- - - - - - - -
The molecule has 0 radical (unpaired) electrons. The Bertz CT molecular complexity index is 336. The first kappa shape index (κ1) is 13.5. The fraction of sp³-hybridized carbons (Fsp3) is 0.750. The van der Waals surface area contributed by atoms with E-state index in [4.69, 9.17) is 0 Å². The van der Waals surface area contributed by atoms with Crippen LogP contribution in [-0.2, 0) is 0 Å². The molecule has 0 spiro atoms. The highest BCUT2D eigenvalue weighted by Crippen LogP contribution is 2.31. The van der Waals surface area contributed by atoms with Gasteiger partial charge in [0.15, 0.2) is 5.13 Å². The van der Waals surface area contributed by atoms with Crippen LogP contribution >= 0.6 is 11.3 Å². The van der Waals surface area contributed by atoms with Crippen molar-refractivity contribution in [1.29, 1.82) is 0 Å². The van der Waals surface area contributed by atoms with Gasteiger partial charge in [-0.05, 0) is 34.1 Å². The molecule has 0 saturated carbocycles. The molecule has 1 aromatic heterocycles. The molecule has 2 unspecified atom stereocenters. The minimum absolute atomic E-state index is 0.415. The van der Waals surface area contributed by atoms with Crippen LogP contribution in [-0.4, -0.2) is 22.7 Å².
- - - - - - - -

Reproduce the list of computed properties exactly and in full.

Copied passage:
The molecule has 0 radical (unpaired) electrons. The Bertz CT molecular complexity index is 336. The first kappa shape index (κ1) is 13.5. The fraction of sp³-hybridized carbons (Fsp3) is 0.750. The van der Waals surface area contributed by atoms with E-state index in [4.69, 9.17) is 0 Å². The van der Waals surface area contributed by atoms with Crippen LogP contribution in [-0.2, 0) is 0 Å². The molecule has 0 spiro atoms. The highest BCUT2D eigenvalue weighted by Crippen LogP contribution is 2.31. The van der Waals surface area contributed by atoms with Gasteiger partial charge in [0.15, 0.2) is 5.13 Å². The van der Waals surface area contributed by atoms with Crippen LogP contribution >= 0.6 is 11.3 Å². The van der Waals surface area contributed by atoms with Crippen molar-refractivity contribution in [1.29, 1.82) is 0 Å². The van der Waals surface area contributed by atoms with Gasteiger partial charge in [-0.05, 0) is 34.1 Å². The molecule has 0 saturated carbocycles. The molecule has 1 aromatic heterocycles. The molecule has 2 unspecified atom stereocenters. The minimum absolute atomic E-state index is 0.415. The van der Waals surface area contributed by atoms with Crippen LogP contribution in [-0.4, -0.2) is 22.7 Å².